Just imagine, you wake up one morning and the entire room is spinning around you.
You have no idea why this is happening or how to make it stop. You notice that if you remain still the spinning will stop, but whenever you move again, the spinning sensation starts again. Because the world appears to be spinning around, you become nauseous, sweaty, and perhaps even vomit. Now let’s imagine that this scenario could recur when you move for up to months in duration. This would be a terrifying scenario for anyone experiencing it, and for many these symptoms can lead to a sense of hopelessness.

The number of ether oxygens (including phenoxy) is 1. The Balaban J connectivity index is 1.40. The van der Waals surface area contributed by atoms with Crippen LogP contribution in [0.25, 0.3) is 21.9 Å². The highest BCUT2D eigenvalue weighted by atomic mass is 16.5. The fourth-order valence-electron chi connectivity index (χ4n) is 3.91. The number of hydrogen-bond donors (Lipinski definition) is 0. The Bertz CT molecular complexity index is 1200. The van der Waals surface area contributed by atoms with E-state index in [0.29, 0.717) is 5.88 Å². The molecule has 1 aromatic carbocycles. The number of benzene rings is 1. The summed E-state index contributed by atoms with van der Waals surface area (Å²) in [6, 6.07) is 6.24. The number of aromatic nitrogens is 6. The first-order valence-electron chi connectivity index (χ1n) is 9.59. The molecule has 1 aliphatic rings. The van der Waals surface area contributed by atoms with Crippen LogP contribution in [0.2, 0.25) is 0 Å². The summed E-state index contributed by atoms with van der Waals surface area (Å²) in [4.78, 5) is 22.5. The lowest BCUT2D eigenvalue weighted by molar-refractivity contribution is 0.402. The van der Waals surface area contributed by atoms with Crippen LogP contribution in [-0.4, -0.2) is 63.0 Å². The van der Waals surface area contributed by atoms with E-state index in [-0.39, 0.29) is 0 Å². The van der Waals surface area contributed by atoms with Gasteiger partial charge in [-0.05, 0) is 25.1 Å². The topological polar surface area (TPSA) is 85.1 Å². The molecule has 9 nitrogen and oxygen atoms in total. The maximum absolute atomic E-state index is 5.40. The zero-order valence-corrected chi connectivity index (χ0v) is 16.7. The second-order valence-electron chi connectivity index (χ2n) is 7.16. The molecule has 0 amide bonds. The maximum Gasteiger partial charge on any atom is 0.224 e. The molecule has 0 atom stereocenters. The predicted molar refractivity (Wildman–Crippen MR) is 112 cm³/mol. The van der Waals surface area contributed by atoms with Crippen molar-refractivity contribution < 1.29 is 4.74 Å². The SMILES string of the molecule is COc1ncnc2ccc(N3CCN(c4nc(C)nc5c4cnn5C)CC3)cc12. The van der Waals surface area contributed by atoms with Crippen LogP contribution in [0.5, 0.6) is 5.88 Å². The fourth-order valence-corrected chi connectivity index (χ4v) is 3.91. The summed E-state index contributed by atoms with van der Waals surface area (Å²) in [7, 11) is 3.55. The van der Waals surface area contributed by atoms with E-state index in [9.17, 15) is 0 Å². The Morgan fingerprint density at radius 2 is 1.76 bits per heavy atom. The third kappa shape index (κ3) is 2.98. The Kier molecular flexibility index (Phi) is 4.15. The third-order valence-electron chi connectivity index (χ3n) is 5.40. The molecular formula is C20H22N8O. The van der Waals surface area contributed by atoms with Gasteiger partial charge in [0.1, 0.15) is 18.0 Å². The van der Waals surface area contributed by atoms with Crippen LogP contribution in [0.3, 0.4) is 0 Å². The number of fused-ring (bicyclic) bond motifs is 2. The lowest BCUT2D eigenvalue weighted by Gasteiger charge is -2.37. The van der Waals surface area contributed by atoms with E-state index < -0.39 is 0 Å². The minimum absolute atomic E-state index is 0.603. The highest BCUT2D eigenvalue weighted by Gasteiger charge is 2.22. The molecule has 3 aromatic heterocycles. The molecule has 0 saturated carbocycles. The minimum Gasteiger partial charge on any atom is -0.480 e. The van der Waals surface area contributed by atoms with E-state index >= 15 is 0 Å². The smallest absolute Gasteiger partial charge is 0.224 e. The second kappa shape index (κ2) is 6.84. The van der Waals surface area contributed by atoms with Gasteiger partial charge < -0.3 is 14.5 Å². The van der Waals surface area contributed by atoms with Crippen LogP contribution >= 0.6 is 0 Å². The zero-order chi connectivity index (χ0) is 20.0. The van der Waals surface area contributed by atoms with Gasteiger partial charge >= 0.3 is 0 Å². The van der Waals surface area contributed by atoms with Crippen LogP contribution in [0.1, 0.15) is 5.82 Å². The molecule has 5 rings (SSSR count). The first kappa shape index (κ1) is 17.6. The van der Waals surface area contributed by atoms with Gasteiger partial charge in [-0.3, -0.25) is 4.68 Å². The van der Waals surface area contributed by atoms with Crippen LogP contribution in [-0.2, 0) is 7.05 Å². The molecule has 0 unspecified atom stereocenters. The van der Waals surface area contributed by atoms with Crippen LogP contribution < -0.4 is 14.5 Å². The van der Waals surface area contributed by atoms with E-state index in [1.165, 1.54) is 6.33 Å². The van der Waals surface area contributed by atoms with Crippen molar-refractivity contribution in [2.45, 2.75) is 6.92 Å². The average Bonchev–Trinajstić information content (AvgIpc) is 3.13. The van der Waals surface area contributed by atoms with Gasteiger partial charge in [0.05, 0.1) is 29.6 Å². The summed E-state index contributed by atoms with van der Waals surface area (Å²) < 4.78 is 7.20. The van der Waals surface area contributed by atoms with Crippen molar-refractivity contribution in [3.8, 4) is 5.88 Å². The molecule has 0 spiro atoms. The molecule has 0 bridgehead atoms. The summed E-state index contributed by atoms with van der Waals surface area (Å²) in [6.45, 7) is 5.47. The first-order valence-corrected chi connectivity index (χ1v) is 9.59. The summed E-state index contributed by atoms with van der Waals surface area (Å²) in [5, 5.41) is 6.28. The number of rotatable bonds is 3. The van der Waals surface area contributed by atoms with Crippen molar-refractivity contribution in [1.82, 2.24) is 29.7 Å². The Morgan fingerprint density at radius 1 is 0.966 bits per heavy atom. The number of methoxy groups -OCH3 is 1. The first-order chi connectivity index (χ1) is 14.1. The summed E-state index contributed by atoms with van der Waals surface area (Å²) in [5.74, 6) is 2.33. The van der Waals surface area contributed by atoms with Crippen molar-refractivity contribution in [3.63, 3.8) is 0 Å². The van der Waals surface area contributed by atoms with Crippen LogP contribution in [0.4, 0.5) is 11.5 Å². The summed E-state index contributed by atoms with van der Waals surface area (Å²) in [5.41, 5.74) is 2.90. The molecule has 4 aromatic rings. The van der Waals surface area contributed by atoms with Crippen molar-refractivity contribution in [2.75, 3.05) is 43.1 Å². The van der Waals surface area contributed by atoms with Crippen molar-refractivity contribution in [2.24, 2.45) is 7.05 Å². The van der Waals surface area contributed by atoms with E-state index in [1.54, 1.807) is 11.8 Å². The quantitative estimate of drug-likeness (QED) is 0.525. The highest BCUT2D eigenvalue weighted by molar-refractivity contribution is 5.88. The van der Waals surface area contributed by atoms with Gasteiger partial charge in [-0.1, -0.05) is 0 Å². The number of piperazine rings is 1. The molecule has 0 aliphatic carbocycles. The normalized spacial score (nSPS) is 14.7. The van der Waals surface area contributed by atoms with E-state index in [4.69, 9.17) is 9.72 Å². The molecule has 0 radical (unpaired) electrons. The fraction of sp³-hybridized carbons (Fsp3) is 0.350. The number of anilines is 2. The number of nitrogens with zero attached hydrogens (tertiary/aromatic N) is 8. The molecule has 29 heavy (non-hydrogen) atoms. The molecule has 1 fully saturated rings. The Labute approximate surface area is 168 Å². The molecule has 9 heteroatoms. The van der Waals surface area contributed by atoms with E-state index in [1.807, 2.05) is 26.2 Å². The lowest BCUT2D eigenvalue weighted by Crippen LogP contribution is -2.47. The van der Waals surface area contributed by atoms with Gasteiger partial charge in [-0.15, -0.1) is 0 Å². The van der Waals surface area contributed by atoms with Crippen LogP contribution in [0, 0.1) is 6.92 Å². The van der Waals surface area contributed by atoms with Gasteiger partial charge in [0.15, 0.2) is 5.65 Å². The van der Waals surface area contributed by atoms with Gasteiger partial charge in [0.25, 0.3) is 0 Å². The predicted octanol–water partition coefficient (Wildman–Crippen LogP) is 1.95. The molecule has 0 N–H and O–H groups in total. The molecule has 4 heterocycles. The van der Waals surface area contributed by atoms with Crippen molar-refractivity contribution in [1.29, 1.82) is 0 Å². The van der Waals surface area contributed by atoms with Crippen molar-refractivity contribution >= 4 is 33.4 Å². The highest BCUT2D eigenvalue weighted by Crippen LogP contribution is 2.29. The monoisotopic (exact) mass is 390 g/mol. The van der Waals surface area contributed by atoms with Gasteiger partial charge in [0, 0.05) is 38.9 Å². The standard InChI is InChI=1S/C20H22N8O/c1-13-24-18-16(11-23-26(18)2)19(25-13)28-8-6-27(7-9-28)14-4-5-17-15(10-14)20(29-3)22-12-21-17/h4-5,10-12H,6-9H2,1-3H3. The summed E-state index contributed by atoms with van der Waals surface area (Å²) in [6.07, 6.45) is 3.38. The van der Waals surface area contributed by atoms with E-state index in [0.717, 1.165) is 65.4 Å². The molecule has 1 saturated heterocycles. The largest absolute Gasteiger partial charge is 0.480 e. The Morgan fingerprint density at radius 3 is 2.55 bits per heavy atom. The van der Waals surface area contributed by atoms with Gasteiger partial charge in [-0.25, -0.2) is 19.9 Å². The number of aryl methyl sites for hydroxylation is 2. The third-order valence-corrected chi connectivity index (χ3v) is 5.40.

The scenario described to you in the previous paragraph would be enough to frighten even the most unshakable individual and is more common than one might think. The false sensation of the world spinning or moving, even while remaining still, is a sensation known as vertigo. The term vertigo is one that most individuals have heard of, but all too often is misused to describe any dizziness symptom, often times leading to an incorrect diagnosis or no diagnosis at all. A sensation of vertigo falls under the more general term of dizziness. The term dizziness can be used to describe many sensations including: vertigo, lightheadedness, imbalance, disorientation, blurred vision, as well as intolerance to visual or physical motion. A more specific description of dizziness can dictate what assessment and treatments are implemented. In order to better understand what vertigo is, as well as ultimately what is causing it and how to treat it, using the correct terminology is essential.